Mayor Mary Lou Pauly presented a budget plan at the City Council’s April 20 meeting that reduces expenditures, and provides the City flexibility during the unprecedented COVID-19 pandemic.
Due to significant dips forecasted in sales tax, business & occupation tax and utility taxes, the City estimates close to $10 million in reduced revenues to the general fund in 2020. Other funds will also see reductions.
“The COVID-19 pandemic has created a crisis in our community, with dramatic effect on our residents, businesses and social service providers,” said Mayor Mary Lou Pauly. “These impacts are of a magnitude not seen by many in our lifetimes. We have had to shut our communities down and weather the storm. And we share the sadness for the toll that this disease has taken on members of our community, and their families.”
To ensure flexibility in its response to the pandemic, the City is taking a phased approach to budget cuts.
“We need to reduce our services to match our expected revenue levels, and that means taking a hard look at the community and City Council priorities – and only delivering those very basic priority services,” Pauly said.
The first phase of budget reductions includes close to $5 million in savings by:
- Vacating 22 positions through layoffs and retirements.
- Freezing 15 vacant positions (in addition to the seven positions already frozen in the adopted 2020 budget).
- Reclassifying two positions.
- Implementing a proposed 10-day furlough for all non-represented positions.
- Reducing salaries of the City’s Senior Leadership Team by a proposed 7 percent.
- Reducing certain benefits for non-represented staff.
The plan also includes several service changes, including:
- Once reopened, only offering base services at the Community Center, Julius Boehm Pool, Senior Center and Pickering Barn, which translates to fewer recreational programs and reduced service hours.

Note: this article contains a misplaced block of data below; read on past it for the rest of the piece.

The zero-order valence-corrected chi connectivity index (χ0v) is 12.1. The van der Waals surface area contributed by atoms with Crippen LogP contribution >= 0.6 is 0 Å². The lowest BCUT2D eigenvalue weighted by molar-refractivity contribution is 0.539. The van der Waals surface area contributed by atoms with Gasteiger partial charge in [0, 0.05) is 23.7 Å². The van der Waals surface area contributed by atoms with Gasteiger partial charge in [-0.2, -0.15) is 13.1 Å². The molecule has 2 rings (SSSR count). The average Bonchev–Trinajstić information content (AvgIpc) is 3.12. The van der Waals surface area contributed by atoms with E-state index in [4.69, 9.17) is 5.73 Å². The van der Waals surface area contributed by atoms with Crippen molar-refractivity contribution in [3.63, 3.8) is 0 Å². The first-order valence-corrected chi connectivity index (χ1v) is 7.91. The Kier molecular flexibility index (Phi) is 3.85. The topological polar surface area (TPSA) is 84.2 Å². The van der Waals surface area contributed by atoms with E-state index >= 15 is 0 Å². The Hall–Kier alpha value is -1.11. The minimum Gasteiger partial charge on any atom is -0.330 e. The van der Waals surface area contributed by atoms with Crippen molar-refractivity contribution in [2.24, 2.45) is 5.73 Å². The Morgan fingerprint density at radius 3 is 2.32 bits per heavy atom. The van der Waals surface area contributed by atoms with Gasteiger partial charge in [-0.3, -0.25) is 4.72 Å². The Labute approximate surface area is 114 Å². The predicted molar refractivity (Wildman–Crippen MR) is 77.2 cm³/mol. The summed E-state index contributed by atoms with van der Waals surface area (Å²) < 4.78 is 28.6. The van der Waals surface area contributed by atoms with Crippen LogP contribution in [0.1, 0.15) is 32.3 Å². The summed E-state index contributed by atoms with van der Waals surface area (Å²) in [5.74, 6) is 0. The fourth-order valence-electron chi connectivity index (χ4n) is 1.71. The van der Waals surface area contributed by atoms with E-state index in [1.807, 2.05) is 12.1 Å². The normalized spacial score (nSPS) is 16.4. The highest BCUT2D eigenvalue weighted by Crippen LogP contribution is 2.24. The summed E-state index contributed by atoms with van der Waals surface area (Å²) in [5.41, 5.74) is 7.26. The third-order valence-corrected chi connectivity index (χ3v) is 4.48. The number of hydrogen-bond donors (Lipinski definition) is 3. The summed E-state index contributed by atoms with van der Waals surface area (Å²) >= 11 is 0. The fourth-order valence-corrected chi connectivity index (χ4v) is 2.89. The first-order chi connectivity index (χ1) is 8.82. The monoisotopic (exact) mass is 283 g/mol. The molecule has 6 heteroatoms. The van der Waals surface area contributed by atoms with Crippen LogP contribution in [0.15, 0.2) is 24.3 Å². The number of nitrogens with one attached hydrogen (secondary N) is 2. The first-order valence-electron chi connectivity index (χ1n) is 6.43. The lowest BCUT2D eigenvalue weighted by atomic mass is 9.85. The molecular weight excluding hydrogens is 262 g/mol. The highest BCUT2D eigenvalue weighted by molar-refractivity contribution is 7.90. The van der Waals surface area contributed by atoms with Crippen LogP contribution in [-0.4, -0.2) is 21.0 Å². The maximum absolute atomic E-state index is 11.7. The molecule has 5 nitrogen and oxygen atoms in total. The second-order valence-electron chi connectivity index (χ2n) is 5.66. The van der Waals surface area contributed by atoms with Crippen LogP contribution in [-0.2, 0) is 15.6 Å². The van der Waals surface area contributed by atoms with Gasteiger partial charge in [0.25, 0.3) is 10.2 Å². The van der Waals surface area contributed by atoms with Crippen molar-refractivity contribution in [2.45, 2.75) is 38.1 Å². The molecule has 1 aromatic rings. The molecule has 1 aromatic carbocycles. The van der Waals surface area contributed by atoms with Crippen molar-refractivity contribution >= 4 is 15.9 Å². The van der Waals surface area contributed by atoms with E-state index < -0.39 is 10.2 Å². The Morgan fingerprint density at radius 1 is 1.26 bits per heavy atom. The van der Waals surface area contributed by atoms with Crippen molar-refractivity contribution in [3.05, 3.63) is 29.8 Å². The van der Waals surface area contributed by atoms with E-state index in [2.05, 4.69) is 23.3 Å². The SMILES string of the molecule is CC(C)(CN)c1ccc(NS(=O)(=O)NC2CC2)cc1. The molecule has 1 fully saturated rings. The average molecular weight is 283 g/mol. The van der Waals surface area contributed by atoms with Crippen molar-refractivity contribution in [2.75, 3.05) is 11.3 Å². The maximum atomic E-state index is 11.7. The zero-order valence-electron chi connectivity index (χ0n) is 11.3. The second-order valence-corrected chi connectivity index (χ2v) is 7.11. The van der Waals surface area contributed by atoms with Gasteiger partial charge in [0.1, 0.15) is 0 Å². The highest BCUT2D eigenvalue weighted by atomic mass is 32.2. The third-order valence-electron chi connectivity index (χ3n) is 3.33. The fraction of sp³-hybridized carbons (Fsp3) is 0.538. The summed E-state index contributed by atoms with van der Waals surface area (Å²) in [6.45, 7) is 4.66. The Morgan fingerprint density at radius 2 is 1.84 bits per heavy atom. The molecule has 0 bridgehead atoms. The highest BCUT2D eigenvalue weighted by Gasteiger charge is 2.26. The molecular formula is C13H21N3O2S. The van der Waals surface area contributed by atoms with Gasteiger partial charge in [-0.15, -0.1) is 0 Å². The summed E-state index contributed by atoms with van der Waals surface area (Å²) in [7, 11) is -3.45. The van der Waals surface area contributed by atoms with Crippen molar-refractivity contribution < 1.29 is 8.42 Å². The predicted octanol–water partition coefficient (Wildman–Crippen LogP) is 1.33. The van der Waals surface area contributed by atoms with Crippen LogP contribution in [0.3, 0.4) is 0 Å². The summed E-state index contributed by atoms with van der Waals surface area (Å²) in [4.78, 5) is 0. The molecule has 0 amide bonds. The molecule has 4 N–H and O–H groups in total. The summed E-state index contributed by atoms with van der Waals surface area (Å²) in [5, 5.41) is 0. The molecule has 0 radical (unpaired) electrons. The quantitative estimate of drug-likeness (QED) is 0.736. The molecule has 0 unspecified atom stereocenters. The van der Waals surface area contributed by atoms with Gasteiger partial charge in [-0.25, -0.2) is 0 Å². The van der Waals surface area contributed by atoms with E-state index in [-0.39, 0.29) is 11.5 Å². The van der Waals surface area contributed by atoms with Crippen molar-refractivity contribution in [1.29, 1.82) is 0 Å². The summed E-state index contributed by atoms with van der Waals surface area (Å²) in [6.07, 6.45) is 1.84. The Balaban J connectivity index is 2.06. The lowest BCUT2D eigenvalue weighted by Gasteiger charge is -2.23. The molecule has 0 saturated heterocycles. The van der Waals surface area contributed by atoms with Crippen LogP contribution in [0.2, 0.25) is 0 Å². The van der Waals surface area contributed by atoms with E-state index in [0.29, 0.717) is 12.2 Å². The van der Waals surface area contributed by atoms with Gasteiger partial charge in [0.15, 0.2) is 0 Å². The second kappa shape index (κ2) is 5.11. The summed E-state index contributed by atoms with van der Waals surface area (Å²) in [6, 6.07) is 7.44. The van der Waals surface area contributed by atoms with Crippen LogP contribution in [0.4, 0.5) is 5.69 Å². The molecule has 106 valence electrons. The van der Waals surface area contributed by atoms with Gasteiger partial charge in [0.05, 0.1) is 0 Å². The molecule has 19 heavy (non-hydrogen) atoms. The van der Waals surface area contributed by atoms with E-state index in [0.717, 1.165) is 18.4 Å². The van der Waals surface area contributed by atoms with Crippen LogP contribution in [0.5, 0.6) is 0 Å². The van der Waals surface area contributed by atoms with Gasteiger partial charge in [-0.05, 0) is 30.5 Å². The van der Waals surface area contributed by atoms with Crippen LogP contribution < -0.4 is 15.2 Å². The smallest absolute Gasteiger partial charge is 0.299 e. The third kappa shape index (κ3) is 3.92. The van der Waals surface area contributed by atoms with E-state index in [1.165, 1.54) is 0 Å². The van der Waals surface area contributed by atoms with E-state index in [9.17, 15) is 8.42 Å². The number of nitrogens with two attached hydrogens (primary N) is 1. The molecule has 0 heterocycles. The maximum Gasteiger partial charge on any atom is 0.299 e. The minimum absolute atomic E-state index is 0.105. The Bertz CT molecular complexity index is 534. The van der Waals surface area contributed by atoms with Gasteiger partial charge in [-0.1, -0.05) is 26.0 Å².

- Closing Tibbetts Creek Manor.
- Deferring the replacement of fitness equipment at the Community Center.
- Eliminating a program for expedited permit review.
- Reducing support for the neighborhood engagement program.
- Eliminating staff dedicated to processing passports.
- Reducing staff for video production that covers council, board and commission meetings, as well as community promotions.
The City’s revised workplan for 2020 also includes several changes, including deferring work on Title 18 (except for the sign code update); canceling work on Housing Strategy 3; and reducing sustainability education, outreach and programming. The City also plans to explore options to reduce contract costs with Eastside Fire & Rescue.
Future phases of budget reductions may include:
- Additional salary and benefit savings following union negotiations.
- Reductions to other City funds.
- Enhanced cost recovery from interlocal agreements, development services, the jail and municipal court.
“A pandemic creates an ever-changing set of constraints and issues, and requires us to be flexible and nimble in order to respond in a responsible way,” Pauly said. “As we continue our response to this crisis, I am confident our dedicated City Council, employees and community will demonstrate, once again, Issaquah’s historic resilience and strength.”
Learn more about the City’s proposed phased approach to budget reductions online and via YouTube.